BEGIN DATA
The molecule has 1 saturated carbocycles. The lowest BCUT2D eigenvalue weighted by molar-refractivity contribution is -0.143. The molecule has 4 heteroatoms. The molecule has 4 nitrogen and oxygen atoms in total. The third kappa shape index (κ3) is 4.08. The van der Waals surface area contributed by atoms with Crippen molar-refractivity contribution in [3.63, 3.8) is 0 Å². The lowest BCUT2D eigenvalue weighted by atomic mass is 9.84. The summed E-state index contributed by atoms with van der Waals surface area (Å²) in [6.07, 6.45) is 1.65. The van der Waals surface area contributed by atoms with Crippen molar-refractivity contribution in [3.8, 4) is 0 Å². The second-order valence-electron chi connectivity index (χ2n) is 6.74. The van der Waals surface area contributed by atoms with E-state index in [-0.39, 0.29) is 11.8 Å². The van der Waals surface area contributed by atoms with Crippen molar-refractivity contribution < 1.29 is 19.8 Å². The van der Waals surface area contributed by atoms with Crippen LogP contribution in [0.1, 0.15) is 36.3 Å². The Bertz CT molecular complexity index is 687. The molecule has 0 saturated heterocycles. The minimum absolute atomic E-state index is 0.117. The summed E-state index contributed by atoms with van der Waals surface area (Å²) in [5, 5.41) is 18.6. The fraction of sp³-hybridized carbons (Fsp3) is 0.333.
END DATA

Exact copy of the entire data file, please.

The molecule has 1 saturated carbocycles. The lowest BCUT2D eigenvalue weighted by molar-refractivity contribution is -0.143. The molecule has 4 heteroatoms. The molecule has 4 nitrogen and oxygen atoms in total. The third kappa shape index (κ3) is 4.08. The van der Waals surface area contributed by atoms with Crippen molar-refractivity contribution in [3.63, 3.8) is 0 Å². The lowest BCUT2D eigenvalue weighted by atomic mass is 9.84. The summed E-state index contributed by atoms with van der Waals surface area (Å²) in [6.07, 6.45) is 1.65. The van der Waals surface area contributed by atoms with Crippen molar-refractivity contribution in [3.8, 4) is 0 Å². The second-order valence-electron chi connectivity index (χ2n) is 6.74. The van der Waals surface area contributed by atoms with E-state index in [-0.39, 0.29) is 11.8 Å². The van der Waals surface area contributed by atoms with Crippen molar-refractivity contribution < 1.29 is 19.8 Å². The van der Waals surface area contributed by atoms with Crippen LogP contribution in [0.1, 0.15) is 36.3 Å². The Bertz CT molecular complexity index is 687. The molecule has 0 saturated heterocycles. The minimum absolute atomic E-state index is 0.117. The summed E-state index contributed by atoms with van der Waals surface area (Å²) in [5, 5.41) is 18.6. The fraction of sp³-hybridized carbons (Fsp3) is 0.333.